9715 Carroll Centre Road #107, Miramar
(Has gone out of business since this article was published.)
When Arizona State collegian Alex Van Horne was discovering craft beer at Tempe’s Four Peaks Brewery, he had no idea of the prevalence of artisanal suds and the companies that produce them back home in San Diego. It wasn’t until he graduated and moved back that he made the realization. That came courtesy of a workplace colleague who took him under his wing and around town to tasting rooms at spots like Ballast Point Brewing & Spirits and AleSmith.
It wasn’t long before that duo’s thirst for beer evolved to the desire to make their own. One visit to Home Brew Mart later, they were off and running with a homebrew experiment. According to Van Horne, it took only a few months for that budding hobby to “metabolize” to an “infection.” He switched from extract to all-grain brewing, bought a kegorator, joined local homebrew club QUAFF (Quality Ale Fermentation Fraternity), and proceeded to spend the next two years brewing every other week.
In the midst of all that homebrewing, Van Horne spent his days working for an independent coffee shop he’d helped open and grow. Doing so helped him to get a feel for the costs and various requirements associated with starting a business. A visit to Miramar’s Hess Brewing Company, gave him his first exposure to the nanobrewery model and got him thinking about going into business for himself.
Van Horne spent the next year working on his recipes, visiting tasting rooms across California to research best practices, and volunteering at another Miramar nanobrewery, Wet ‘N Reckless Brewing where he picked owner Dave Hyndman’s brain about how much it cost to get his operation up and running. To his surprise, it was much more affordable than it had been for his employers to open their coffee bar. Another bonus—it required fewer permits and time spent acquiring them.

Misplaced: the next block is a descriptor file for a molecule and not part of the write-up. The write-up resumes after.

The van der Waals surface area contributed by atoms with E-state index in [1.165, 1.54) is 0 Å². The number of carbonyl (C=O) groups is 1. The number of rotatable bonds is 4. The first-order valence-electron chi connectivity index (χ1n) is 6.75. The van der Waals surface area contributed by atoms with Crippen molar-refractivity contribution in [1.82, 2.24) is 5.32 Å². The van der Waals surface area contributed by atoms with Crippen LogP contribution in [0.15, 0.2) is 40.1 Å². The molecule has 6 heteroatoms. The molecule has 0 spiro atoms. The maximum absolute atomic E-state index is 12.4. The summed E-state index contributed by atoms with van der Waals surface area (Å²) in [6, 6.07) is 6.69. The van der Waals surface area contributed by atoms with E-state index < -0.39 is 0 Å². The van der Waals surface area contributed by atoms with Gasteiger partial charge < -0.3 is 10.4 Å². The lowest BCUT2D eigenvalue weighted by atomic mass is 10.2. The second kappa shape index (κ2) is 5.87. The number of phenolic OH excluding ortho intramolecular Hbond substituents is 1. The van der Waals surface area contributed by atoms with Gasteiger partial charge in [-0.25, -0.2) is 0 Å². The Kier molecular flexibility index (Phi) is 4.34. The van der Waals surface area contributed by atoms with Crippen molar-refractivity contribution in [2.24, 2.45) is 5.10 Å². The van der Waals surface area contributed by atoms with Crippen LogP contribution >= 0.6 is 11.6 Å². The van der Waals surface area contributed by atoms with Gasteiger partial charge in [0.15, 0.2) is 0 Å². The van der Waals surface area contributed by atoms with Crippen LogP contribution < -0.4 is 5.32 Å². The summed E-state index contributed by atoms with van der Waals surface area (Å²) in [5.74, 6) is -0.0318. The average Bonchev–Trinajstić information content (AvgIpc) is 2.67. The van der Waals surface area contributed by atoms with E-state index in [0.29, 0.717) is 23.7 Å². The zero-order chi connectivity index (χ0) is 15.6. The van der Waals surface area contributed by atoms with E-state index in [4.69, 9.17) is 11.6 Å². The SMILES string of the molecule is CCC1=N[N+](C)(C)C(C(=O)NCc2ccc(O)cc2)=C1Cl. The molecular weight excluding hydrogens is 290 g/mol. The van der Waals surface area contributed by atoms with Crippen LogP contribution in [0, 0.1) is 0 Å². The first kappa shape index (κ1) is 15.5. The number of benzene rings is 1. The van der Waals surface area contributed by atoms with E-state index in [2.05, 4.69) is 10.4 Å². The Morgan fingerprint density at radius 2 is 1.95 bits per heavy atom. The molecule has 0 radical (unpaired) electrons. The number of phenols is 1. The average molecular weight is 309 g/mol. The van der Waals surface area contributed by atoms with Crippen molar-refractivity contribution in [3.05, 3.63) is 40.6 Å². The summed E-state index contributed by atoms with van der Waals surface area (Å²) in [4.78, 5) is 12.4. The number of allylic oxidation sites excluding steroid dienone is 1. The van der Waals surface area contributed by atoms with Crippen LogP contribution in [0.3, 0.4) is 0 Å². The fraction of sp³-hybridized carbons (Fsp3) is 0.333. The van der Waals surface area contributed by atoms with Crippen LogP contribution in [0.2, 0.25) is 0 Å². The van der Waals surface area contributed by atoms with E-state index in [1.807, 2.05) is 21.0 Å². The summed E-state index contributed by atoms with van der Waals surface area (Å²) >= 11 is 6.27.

As expected, the process was rather easy, especially with numerous supportive members of the San Diego craft brewing community willing to lend advice. The hardest part was securing a space. Van Horne spent six months putting in offers, many of which were rejected by individuals stating they preferred “a normal business” to a brewery. It wasn’t until an article about Van Horne’s upcoming business appeared in the Reader last August, that he got his first break. A real estate agent read the piece and contacted Van Horne. Within a month, he had his current North County Inland business park suite (9835 Carroll Centre Road, #108, Miramar)*
Van Horne aims to soft open his Intergalactic Brewing Company in April before holding a grand opening on Saturday, May 4. He is currently at work brewing up plenty of beer for that event and beyond. Once open, all of his core beers should be on-tap. Those include a West Coast India pale ale called Andromeda IPA, a lower-ABV extra pale ale called Subspace Session, the coffee-esque Orion’s Oatmeal Stout, and an homage to Four Peaks’ Kilt Lifter Scottish-style ale called Astro Scottish Ale.
Once open, Van Horne plans to brew three batches a day, three times per week. If he can get to a total production between 120 and 150 barrels in year one, he’ll be happy. Beers will go for $4 to $5 per pint and growler fills (32- and 64-ounce sizes) will start at $12. Intergalactic Brewing Company will be open from 3 to 8 p.m., Wednesday through Thursday, 3 to 9 p.m. on Fridays, and noon to 6 p.m. on Saturdays. And on Sundays, he’ll rest.
In the future he hopes to share the love with homebrewers by holding monthly contests where winning amateur brewers get to brew their recipes with Van Horne and serve up their beer in his tasting room one special night. The beer has yet to hit the taps, but that’s an idea that’s certainly out of this world.